In a multiyear promotional campaign that Lilly began in late 2000, Eli Lilly allegedly told its sales representatives to encourage primary care physicians to prescribe Zyprexa to older patients with symptoms of dementia. The documents show that Lilly encouraged primary care doctors to treat the symptoms and behaviors of schizophrenia and bipolar disorder, even if the doctors had not actually diagnosed those diseases. The company allegedly did so even though Lilly's own market research found that many primary care doctors did not consider themselves qualified to treat people with schizophrenia or severe bipolar disorder.

Zyprexa is not approved to treat dementia or dementia-related psychosis, and it even carries a warning from the FDA that it increases the risk of death in older patients with such ailments. However, the leaked documents mention that "dementia should be first message" of a campaign to primary doctors, and that some primary care doctors "might prescribe outside of label."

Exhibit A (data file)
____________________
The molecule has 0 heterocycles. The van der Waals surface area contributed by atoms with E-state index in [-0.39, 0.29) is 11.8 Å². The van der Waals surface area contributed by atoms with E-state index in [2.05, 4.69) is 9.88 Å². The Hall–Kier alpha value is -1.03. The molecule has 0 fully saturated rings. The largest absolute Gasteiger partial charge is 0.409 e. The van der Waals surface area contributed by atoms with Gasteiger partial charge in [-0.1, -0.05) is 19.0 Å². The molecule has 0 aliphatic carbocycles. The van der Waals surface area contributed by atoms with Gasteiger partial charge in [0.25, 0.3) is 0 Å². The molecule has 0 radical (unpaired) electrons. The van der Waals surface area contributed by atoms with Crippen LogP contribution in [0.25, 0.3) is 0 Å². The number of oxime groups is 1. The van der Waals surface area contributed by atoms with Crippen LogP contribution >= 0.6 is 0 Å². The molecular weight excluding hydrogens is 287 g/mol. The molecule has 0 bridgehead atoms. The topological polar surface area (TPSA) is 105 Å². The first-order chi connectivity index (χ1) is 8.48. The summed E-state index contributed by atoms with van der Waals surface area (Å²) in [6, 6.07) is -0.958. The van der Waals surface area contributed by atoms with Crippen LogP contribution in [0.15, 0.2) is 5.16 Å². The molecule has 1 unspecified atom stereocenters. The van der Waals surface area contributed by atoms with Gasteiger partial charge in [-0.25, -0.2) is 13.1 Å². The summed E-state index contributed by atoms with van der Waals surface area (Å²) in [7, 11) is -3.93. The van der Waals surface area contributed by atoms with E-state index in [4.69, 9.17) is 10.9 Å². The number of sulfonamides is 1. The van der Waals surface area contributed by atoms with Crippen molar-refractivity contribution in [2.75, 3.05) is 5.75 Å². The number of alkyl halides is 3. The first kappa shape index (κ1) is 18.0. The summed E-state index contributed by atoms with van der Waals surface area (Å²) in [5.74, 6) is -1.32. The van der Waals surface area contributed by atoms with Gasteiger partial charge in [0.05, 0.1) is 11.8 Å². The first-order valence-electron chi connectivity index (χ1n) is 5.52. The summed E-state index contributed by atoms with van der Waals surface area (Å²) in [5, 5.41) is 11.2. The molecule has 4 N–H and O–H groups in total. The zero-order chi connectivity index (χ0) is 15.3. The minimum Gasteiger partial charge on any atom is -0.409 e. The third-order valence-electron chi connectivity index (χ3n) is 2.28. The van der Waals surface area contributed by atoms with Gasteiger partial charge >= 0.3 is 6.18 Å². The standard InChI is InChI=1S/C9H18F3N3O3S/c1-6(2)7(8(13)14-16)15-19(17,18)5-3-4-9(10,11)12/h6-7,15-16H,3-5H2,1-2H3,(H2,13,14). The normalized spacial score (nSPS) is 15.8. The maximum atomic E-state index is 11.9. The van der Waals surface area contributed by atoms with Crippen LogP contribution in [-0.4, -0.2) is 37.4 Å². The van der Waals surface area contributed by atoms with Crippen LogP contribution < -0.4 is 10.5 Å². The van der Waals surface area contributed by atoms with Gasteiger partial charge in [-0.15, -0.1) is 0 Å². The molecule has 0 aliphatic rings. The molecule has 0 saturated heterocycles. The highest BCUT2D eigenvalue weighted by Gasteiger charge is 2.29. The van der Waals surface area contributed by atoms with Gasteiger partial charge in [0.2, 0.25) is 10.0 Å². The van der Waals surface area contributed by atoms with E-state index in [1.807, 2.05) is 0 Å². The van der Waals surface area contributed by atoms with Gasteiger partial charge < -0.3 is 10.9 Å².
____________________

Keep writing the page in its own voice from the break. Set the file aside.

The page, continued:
Federal laws bar drugmakers from promoting prescription drugs for off-label use, although doctors can prescribe drugs to any patient they wish. Despite such rules, data from a national survey in 2001 showed that an estimated 150 million prescriptions -- 21% of 160 common drugs -- were for off-label use, despite little or no evidence that the drug was effective for those uses.

Currently, several large drug companies are under either civil or criminal investigation for alleged efforts to expand the use of their drugs beyond the specific illness or condition for which they are approved. Lilly now faces federal and state investigations over its marketing of Zyprexa.